After I wore a flat twist out in this post about the Kinks & Kurls Expo 2017, I got a number of people asking me if I did my hair myself, and how I achieved it, and I sort of committed to getting a blog post done to explain to you guys – and more importantly show you that this is not rocket science.
- Start off with freshly washed hair. It helps when you are not adding product on top of more product if you want to get the best definition you possibly could. Detangle your hair as much as you possibly can to ease your process of separating it when you need to.
- Section your hair into four equal parts, or two equal parts if your hair is slightly longer. Add a holding product. Shea Butter, or gel could work for you here if you are looking for extra hold.
- Start off by doing a basic twist. Twist your hair around itself once, and then repeat one more time to make sure you are starting off your flat twist with a solid base. I’m going to admit that learning how to train your hands on which direction to go when you make twists is certainly not easy, but it can be done.
- After this, keep adding hair to the bottom of every twist. If you know how to do a cornrow, this is the same exact process, except with a twist instead of three sections.
- Keep going until you have finished off all of your hair.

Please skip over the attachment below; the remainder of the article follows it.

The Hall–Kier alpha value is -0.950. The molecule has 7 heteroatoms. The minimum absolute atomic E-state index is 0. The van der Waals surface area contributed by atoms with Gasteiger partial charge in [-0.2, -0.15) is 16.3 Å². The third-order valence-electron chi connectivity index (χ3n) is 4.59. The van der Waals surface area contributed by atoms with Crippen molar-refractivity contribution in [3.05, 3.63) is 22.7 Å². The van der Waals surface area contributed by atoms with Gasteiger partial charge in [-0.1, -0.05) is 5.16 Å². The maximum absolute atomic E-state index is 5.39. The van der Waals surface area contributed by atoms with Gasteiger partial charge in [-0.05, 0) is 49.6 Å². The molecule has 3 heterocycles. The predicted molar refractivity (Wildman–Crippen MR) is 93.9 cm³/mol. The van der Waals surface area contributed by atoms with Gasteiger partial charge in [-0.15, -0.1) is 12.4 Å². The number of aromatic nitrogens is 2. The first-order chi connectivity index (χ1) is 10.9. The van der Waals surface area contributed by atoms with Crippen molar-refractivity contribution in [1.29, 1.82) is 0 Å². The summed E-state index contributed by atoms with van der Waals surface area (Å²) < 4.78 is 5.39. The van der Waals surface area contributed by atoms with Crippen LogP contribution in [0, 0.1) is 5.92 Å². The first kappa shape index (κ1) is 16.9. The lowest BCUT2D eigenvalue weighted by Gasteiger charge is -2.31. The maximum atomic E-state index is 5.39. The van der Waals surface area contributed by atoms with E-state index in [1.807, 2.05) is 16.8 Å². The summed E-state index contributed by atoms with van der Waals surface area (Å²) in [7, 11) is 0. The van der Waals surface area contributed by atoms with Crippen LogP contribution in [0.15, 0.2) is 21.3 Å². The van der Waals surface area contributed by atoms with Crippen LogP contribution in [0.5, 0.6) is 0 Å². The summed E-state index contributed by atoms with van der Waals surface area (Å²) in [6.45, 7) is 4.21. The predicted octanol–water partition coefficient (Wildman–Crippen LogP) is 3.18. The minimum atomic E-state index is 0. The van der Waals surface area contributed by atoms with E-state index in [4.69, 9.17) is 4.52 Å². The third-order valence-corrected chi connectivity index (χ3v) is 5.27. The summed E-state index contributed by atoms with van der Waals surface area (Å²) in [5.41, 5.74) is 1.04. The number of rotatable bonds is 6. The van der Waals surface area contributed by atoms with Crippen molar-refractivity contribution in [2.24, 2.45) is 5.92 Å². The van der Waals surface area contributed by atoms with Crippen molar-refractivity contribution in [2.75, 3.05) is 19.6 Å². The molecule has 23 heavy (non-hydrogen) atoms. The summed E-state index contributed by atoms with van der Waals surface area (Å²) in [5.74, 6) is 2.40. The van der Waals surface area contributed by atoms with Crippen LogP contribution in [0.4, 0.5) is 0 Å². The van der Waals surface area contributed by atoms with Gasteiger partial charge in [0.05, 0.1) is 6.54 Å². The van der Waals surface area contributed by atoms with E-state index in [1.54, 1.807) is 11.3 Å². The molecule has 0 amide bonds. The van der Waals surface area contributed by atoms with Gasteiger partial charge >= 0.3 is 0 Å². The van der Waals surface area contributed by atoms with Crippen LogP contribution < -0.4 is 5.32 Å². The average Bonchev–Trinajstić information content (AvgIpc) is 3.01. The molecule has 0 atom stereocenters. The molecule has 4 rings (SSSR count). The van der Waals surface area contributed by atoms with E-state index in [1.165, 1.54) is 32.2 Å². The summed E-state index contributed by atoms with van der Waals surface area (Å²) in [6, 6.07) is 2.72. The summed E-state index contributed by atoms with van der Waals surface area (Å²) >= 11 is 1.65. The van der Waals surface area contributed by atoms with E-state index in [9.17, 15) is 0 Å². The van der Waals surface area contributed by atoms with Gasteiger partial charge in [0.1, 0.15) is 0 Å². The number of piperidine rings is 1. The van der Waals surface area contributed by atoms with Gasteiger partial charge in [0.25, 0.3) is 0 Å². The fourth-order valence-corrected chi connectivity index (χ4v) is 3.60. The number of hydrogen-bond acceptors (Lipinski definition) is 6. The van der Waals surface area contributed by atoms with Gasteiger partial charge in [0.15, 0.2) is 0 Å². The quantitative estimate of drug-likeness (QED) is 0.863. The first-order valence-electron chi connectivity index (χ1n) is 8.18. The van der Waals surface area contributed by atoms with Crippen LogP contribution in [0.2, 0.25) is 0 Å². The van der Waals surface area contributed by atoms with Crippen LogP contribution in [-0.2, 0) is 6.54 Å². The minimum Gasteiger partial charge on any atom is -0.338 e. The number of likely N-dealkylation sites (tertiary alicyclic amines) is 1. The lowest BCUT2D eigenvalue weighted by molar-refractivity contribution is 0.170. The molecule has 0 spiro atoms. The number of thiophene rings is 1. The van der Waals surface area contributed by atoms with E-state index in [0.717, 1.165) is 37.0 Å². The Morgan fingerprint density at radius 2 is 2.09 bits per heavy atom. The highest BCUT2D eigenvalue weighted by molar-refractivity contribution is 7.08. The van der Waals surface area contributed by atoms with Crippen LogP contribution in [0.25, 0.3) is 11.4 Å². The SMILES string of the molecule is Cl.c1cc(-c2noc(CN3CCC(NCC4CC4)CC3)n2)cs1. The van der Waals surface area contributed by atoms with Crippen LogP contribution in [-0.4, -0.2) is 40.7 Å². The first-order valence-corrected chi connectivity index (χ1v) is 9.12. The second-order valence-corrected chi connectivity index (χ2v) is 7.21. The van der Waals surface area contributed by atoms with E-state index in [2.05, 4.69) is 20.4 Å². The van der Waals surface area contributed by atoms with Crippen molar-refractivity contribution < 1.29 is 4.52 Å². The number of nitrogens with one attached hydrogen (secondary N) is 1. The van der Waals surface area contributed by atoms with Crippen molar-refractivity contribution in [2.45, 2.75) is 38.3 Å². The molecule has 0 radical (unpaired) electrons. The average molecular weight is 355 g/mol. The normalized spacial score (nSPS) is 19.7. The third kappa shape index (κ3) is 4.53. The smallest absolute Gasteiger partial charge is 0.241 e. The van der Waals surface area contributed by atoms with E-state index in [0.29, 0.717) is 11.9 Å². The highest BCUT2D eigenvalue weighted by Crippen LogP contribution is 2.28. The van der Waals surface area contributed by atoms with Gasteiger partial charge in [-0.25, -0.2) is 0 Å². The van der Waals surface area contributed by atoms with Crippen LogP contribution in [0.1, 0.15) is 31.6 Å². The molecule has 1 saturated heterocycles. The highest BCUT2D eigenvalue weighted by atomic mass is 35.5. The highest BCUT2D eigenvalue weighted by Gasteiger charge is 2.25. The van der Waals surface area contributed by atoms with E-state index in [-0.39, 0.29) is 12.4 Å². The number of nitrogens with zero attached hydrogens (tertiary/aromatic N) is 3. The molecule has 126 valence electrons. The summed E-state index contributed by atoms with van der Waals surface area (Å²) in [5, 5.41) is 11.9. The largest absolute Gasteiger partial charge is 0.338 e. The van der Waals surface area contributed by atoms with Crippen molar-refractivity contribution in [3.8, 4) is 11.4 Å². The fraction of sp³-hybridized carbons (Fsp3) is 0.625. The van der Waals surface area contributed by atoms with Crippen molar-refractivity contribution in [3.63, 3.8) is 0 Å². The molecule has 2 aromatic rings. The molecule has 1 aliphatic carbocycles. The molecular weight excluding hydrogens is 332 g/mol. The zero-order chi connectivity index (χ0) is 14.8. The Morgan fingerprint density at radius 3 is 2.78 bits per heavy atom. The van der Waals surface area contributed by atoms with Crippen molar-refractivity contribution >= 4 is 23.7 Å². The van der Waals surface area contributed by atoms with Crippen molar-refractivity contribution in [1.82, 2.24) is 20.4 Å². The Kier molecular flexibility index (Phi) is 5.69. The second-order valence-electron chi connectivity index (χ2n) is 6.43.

- Ideally I do this at night, or two days to the day I intend to wear my hair in a flat twist out so that I do not have to apply heat to dry it. For this video and when I do not have the time to wait, I set my blow – drier on low heat and sit through the agony of having to hand dry it. If you must apply heat to your hair,
do not daremake sure you cover your hair in heat protectant (I bought mine at Game in Lugogo). Also, the process of heating your hair is a short cut of sorts, so your hair does not curl on itself the way it should. (Sandra’s results would have been a lot more defined if we had let it sit for more than an hour or so).
- Once you get to the take down process, unwind your hair carefully, and then fluff it out as much as you would like to – depending on the final look you want to go for. To erase any lines at the base of your scalp, first go in with your fingers without being too destructive and killing all of your hard work, and then use an Afro comb to lift up your roots.
Remember that the smaller your twists, the smaller your curls, and the bigger your twists, the bigger your curls.